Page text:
Double-talk is never in short supply in Washington. But as the axe of “sequestration” – the across-the-board spending cuts triggered by Congress’ failure to pass a long-term budget plan – begins to fall, self-contradiction and hypocrisy have reached heights unusual even for the Capitol.
Indeed, many of the same Congress members who welcomed sequestration as a way to force the president to cut spending are now protesting loudly when their pet programs feel the pain. Members who voted for the package that Speaker John Boehner said included “90 percent” of what Republicans wanted now claim that sequestration does not need to hurt very much and accuse the president of imposing cuts for political effect.
The reality is that sequestration was designed to cut both deeply and indiscriminately. Although it barely touches the two main deficit drivers – tax expenditures and entitlement spending – it was supposed to be sufficiently draconian and unacceptable to force action on those fronts, to compel agreement on a comprehensive budget plan along the lines of the 2010 Bowles-Simpson Commission proposal or the budget agreements that produced four years of surpluses under President Bill Clinton.
Congress failed to produce such a plan, however, because Republicans refused to consider increasing revenues or closing special-interest loopholes. Today’s Republicans value their anti-tax ideology far more than the defense cuts that were supposed to drive them to the bargaining table. As sequestration approached, more and more of them said, “Bring it on.”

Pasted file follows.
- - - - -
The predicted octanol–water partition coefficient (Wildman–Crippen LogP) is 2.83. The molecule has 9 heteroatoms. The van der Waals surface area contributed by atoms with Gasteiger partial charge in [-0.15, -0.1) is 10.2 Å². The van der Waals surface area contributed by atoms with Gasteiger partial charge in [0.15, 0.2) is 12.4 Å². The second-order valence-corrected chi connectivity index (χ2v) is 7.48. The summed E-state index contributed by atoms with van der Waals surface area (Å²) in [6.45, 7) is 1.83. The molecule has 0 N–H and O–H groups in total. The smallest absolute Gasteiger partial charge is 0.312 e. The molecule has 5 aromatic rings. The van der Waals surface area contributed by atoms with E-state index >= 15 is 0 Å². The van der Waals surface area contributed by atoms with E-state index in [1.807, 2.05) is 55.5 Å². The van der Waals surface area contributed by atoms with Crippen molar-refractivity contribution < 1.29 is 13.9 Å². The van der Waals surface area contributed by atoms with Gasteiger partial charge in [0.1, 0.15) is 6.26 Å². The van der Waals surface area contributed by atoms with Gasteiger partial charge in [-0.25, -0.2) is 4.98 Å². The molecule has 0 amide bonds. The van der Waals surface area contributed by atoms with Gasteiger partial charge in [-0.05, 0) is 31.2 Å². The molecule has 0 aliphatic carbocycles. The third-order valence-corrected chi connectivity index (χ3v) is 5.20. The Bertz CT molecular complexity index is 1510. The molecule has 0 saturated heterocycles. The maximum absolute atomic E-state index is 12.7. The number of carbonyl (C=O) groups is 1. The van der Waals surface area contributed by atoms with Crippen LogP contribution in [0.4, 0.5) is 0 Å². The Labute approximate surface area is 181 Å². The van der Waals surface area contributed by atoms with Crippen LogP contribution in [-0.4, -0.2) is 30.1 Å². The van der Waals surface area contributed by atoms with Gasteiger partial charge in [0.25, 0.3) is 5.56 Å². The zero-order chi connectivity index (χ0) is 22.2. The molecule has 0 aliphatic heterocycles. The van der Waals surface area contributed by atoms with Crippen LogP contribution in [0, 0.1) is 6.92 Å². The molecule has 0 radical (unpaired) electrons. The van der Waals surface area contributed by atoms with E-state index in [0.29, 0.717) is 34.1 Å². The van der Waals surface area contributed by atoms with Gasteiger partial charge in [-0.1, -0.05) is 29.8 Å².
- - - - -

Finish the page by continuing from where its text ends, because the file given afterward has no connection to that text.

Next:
Now that the cuts are coming, members are scrambling, sometimes to apply Band-Aids, sometimes to insist that the president spare programs they favor. One day there is an outcry about reduced meat inspections, on another an insistence that tuition benefits for military personnel be restored, on another that air-traffic controllers be kept on duty in little-used airports. The latest uproar started two days ago. Federal Aviation Administration furloughs of air traffic controllers at large airports kicked in, delaying flights across the country – at Charlotte Douglas International Airport 31.2 percent of flights were delayed. My North Carolina colleague, Rep. Renee Ellmers, recently introduced a bill to reverse Medicare cuts for cancer treatment, calling the cuts an “unintended consequence” of sequestration. In fact, the 2 percent cuts were an intended and easily anticipated consequence of sequestration.
Congress has now passed appropriations bills for the remainder of 2013, locking in place the sequestration spending levels. Scattered provisions mitigate specific sequestration impacts, but the result often is to shift the cuts to equally important areas that aren’t in the news at the moment. Fort Bragg, adjacent to my district, now faces a furlough of civilian employees and a 34 percent cut in its operating budget. And sequestration comes on top of $1 trillion in cuts to domestic programs already adopted. Together, these cuts have driven major disease research off a cliff – fewer than 10 percent of proposals to fund heart disease, cancer and diabetes research are being funded – and slowed road and bridge construction to a snail’s pace.
I want to mitigate the harm as much as any member of Congress. But damage control is not a viable budget policy. Sequestration is a self-inflicted wound, unworthy of those who profess to govern. It is hypocritical and misleading, having imposed indiscriminate cuts on the administration, to pretend that the president can fix the problems with a flick of the wrist.
The remedy lies in a comprehensive budget agreement that puts revenues and all categories of spending on the table. The president’s budget reflects such an approach, going beyond the comfort zone of many of his political allies. A similar offer was spurned by Speaker Boehner and House Republicans in December, and sequestration ensued. It is a failure of historic proportions and it must be reversed.
David Price represents North Carolina’s 4th Congressional District.
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